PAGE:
The decades-long dream of bringing subway service directly into East Harlem is slowly inching forward as the Metropolitan Transportation Authority released stunning renderings of the line’s future stations and put out the first key contract out for bid.
The contract, announced on Wednesday, is worth an estimated $50-$100 million and will fund the relocation of all the underground utilities in Manhattan between 104th Street and 112th street ahead of the first leg of the Second Avenue subway’s northward extension from its current final stop at 96th Street.
“As part of my administration’s efforts to advance transit equity across New York State, the Second Avenue Subway project will expand critical public transportation service to East Harlem, creating more opportunity for residents,” said Gov. Kathy Hochul in a statement.
“We remain committed to keeping this long-envisioned project moving along swiftly for East Harlem, and I am proud to see it moving one step closer to reality,” she added.
The second phase would extend the Q up Second Avenue with stops at 106th and 116th streets before turning westward at 125th Street and continuing to Lexington Avenue, allowing for easier connections from the Q to the existing 4/5/6 and the Metro-North service.
The contract accounts for just a tiny sliver of the estimated $7-$7.7 billion price tag for the extension.
Local politicians have pushed hard for the subway for decades, arguing it speeds commutes while slashing traffic and reducing air pollution in a part of the city with some of the Big Apple’s highest rates of asthma.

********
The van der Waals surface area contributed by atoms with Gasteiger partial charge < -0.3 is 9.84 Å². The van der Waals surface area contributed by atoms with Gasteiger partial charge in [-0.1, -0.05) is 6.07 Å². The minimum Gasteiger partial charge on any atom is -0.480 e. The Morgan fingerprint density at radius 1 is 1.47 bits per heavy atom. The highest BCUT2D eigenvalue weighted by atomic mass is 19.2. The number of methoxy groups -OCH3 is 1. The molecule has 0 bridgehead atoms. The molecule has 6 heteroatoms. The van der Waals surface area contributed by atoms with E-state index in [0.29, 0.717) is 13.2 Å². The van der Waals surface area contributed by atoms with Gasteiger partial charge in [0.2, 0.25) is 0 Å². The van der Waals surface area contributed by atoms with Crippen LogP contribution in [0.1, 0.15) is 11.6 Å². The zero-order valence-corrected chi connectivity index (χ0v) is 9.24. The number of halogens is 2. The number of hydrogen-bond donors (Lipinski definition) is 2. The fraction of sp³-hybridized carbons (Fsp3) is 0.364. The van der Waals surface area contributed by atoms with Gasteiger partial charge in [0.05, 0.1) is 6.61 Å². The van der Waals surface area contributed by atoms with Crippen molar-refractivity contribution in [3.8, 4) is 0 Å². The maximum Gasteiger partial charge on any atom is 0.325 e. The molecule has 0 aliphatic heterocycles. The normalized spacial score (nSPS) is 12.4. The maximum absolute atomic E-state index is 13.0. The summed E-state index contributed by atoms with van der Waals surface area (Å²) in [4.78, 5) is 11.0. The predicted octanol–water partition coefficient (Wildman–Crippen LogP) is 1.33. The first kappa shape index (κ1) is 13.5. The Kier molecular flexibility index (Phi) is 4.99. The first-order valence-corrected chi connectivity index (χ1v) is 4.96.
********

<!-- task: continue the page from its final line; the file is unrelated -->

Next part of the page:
The renderings published show a unified entrance for the Q and the 4/5/6 at 125th Street with the Metro-North’s elevated tracks nearby, as well as the entrance to the 106th Street station framed up against the neighboring housing towers.
Officials released the new illustrations of the proposed 106th Street and 125th Street stops as officials confirmed they are continuing their review of the size and scope of the proposed station designs, after a Post investigation revealed they were twice as big as necessary — potentially adding hundreds of millions to the project’s $7 billion price tag.
The Post’s story revealed that the MTA’s consultants drew up designs for stations that are 1,200-1,400 feet in size, while the 10-car trains run on the subway’s lettered lines are just 600 feet long.
Across the Atlantic, the major transit systems in London, Paris and Rome minimize costs by building stations that are much closer in size to their train lengths.
It’s a repeat of a design decision the MTA and its outside contractors made when building the first leg of the Second Avenue Subway through the Upper East Side, which helped push costs into the stratosphere, independent experts say.